Date: Wednesday March 25, 2015
Time: 8pm
Location: High Noon Saloon (map)

Why 60 Minutes? 5000 years of tradition and science

Summary: The minute and second were first measured by astronomers of 16th-century Europe, but both measures existed in writing as far back as the 11th century. Why did medieval astronomers choose to cut the hour into 60 pieces, and why did this choice persist for so long? These questions are just the tip of the iceberg, because this story actually traces back many thousands of years! The 60 we use today is the same the Sumerians used before the oldest known writing. This tradition has been handed from civilization to civilization in one long, unbroken line. We’ll follow 60 from its origins, to how it became tied to astronomy, trigonometry, and navigation, and how it came to be the system we still use today. 

Presenter bio: Robert Coolman is a graduate researcher in the department of Chemical Engineering at UW-Madison. Robert explores interactions between science and history in his writing at When he’s not getting anything done you can find him in the kitchen with his wife or in the living room playing tabletop games.


Alcibiades: Classical Greece’s most legendary badass and possibly, its biggest douchebag

Summary: If you were to get wasted, walk up to Morgan Freeman, and clock him in the face you would probably end up one of the most hated people on the planet. If Alcibiades were do the same thing, Mr. Freeman would ask him to marry his daughter. Alcibiades was one of the Athenian Athenians to ever roam this planet. He was a tactical genius, a great orator, obscenely wealthy, and absurdly beautiful. When he wasn’t banging Socrates and leading Athenian armies he was leading Spartan armies against Athens (while banging the King’s wife). Join the talk and learn more about one of history’s most ridiculous characters.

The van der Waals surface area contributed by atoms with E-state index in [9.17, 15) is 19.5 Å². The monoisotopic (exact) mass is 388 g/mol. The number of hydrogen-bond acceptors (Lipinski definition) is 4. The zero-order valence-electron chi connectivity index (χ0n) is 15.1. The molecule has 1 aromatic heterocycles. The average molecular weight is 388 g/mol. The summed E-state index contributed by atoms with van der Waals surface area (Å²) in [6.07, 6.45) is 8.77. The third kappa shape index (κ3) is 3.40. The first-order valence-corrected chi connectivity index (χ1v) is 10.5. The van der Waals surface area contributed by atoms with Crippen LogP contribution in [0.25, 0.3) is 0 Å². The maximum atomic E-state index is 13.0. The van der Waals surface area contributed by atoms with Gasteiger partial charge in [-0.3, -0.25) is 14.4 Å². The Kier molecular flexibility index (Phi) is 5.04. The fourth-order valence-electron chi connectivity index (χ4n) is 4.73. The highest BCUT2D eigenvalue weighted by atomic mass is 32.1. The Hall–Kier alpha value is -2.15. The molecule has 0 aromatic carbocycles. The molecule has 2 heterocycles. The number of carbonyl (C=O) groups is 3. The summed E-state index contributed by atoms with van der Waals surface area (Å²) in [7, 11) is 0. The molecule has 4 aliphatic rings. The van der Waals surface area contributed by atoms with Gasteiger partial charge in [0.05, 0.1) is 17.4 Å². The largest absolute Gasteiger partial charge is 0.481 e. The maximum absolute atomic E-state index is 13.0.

Bio: Teddy de Groot is a graduate student in the biomedical engineering department at the UW. Though a biomedical engineer all his life, he has taken an inexplicable interest in classical studies and how history was written before it was ruined by Germans in the 19th century with their socioeconomic-driven explanations for everything.


Linguistic attitudes: Why we think the things we do about language

Summary: We all place different values on the ways that we, and others, use language. Southern accents might make us tingle (in a good way) while hearing the word ‘literally’ just one more time might drive us up the wall (like, figuratively speaking). But why? In this talk we’ll look at the science behind language attitudes, the term that linguists use to describe our common understanding of different varieties of language. Come prepared to look at the language of wartime cartoons, overanalyze why we love and hate different slang terms, and raise a glass to the diversity of English dialects.

Presenter bio: Joshua Raclaw is a postdoc and resident sociolinguist at the UW’s Center for Women’s Health Research, where he studies how biomedical researchers use language in their evaluation of grant applications. He’s also interested in how language helps construct our relationships and identities and how new technology changes how we communicate with one another, and one time he wrote over two-hundred pages on the word ‘no’. In his spare time he enjoys huddling for warmth in his apartment with his wife, cats, and beloved Netflix account.